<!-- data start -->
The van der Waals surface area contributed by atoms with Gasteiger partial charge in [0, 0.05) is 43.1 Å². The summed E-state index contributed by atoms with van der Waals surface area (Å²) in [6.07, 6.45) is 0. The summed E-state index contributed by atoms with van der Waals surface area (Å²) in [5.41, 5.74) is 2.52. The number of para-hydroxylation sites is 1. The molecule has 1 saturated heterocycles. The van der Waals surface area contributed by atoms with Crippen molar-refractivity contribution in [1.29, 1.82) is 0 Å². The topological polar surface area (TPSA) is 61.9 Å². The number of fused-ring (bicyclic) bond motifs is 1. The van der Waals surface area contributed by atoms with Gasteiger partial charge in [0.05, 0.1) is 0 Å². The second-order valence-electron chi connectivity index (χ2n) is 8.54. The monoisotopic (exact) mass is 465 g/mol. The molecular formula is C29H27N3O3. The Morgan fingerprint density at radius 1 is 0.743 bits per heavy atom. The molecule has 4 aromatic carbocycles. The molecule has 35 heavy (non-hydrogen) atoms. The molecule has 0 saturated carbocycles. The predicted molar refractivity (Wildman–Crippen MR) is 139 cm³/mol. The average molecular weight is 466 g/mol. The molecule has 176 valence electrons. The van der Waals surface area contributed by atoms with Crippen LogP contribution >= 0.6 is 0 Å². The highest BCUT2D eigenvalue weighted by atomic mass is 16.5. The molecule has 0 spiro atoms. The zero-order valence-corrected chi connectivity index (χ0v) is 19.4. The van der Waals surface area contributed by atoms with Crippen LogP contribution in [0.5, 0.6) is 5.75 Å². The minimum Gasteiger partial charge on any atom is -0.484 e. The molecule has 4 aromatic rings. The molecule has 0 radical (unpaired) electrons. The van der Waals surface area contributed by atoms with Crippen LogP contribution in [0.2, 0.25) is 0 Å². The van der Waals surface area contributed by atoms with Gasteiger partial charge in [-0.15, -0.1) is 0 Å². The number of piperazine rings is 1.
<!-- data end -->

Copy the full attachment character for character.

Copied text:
The van der Waals surface area contributed by atoms with Gasteiger partial charge in [0, 0.05) is 43.1 Å². The summed E-state index contributed by atoms with van der Waals surface area (Å²) in [6.07, 6.45) is 0. The summed E-state index contributed by atoms with van der Waals surface area (Å²) in [5.41, 5.74) is 2.52. The number of para-hydroxylation sites is 1. The molecule has 1 saturated heterocycles. The van der Waals surface area contributed by atoms with Crippen molar-refractivity contribution in [1.29, 1.82) is 0 Å². The topological polar surface area (TPSA) is 61.9 Å². The number of fused-ring (bicyclic) bond motifs is 1. The van der Waals surface area contributed by atoms with Gasteiger partial charge in [0.05, 0.1) is 0 Å². The second-order valence-electron chi connectivity index (χ2n) is 8.54. The monoisotopic (exact) mass is 465 g/mol. The molecular formula is C29H27N3O3. The Morgan fingerprint density at radius 1 is 0.743 bits per heavy atom. The molecule has 4 aromatic carbocycles. The molecule has 35 heavy (non-hydrogen) atoms. The molecule has 0 saturated carbocycles. The predicted molar refractivity (Wildman–Crippen MR) is 139 cm³/mol. The average molecular weight is 466 g/mol. The molecule has 176 valence electrons. The van der Waals surface area contributed by atoms with Crippen LogP contribution >= 0.6 is 0 Å². The highest BCUT2D eigenvalue weighted by atomic mass is 16.5. The molecule has 0 spiro atoms. The zero-order valence-corrected chi connectivity index (χ0v) is 19.4. The van der Waals surface area contributed by atoms with Crippen LogP contribution in [0.5, 0.6) is 5.75 Å². The minimum Gasteiger partial charge on any atom is -0.484 e. The molecule has 4 aromatic rings. The molecule has 0 radical (unpaired) electrons. The van der Waals surface area contributed by atoms with Crippen LogP contribution in [0.2, 0.25) is 0 Å². The van der Waals surface area contributed by atoms with Gasteiger partial charge in [-0.15, -0.1) is 0 Å². The number of piperazine rings is 1.